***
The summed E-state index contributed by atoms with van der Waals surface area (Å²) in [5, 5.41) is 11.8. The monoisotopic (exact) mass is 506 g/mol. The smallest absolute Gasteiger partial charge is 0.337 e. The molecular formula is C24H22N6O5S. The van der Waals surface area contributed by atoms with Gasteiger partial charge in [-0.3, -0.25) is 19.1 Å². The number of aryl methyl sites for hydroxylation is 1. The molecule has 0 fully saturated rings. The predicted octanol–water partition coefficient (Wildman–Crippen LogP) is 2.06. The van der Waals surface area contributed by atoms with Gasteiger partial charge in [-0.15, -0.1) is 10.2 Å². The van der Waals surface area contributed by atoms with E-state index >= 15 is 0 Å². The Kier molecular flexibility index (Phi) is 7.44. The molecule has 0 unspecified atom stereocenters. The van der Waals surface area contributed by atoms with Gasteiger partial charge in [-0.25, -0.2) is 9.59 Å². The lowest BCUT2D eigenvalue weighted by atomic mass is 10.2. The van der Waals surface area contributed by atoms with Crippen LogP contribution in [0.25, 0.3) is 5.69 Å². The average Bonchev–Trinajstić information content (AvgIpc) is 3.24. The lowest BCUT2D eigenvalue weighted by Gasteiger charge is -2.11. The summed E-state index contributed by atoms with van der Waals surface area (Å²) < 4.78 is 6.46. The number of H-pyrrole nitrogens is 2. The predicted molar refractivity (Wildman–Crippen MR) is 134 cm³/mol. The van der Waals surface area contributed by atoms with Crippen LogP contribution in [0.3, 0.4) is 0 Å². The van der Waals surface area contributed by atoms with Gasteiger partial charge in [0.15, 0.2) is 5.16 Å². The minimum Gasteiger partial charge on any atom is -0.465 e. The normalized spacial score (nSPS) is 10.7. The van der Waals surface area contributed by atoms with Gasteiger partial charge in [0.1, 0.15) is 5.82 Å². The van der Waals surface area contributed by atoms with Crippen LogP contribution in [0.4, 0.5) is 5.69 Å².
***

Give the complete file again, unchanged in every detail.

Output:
The summed E-state index contributed by atoms with van der Waals surface area (Å²) in [5, 5.41) is 11.8. The monoisotopic (exact) mass is 506 g/mol. The smallest absolute Gasteiger partial charge is 0.337 e. The molecular formula is C24H22N6O5S. The van der Waals surface area contributed by atoms with Gasteiger partial charge in [-0.3, -0.25) is 19.1 Å². The number of aryl methyl sites for hydroxylation is 1. The molecule has 0 fully saturated rings. The predicted octanol–water partition coefficient (Wildman–Crippen LogP) is 2.06. The van der Waals surface area contributed by atoms with Gasteiger partial charge in [-0.15, -0.1) is 10.2 Å². The van der Waals surface area contributed by atoms with E-state index >= 15 is 0 Å². The Kier molecular flexibility index (Phi) is 7.44. The molecule has 0 unspecified atom stereocenters. The van der Waals surface area contributed by atoms with Gasteiger partial charge in [-0.25, -0.2) is 9.59 Å². The lowest BCUT2D eigenvalue weighted by atomic mass is 10.2. The van der Waals surface area contributed by atoms with Crippen LogP contribution in [0.25, 0.3) is 5.69 Å². The average Bonchev–Trinajstić information content (AvgIpc) is 3.24. The lowest BCUT2D eigenvalue weighted by Gasteiger charge is -2.11. The summed E-state index contributed by atoms with van der Waals surface area (Å²) < 4.78 is 6.46. The number of H-pyrrole nitrogens is 2. The predicted molar refractivity (Wildman–Crippen MR) is 134 cm³/mol. The van der Waals surface area contributed by atoms with Crippen LogP contribution in [0.3, 0.4) is 0 Å². The van der Waals surface area contributed by atoms with Gasteiger partial charge in [0.15, 0.2) is 5.16 Å². The minimum Gasteiger partial charge on any atom is -0.465 e. The normalized spacial score (nSPS) is 10.7. The van der Waals surface area contributed by atoms with Gasteiger partial charge in [0.1, 0.15) is 5.82 Å². The van der Waals surface area contributed by atoms with Crippen LogP contribution in [0.4, 0.5) is 5.69 Å².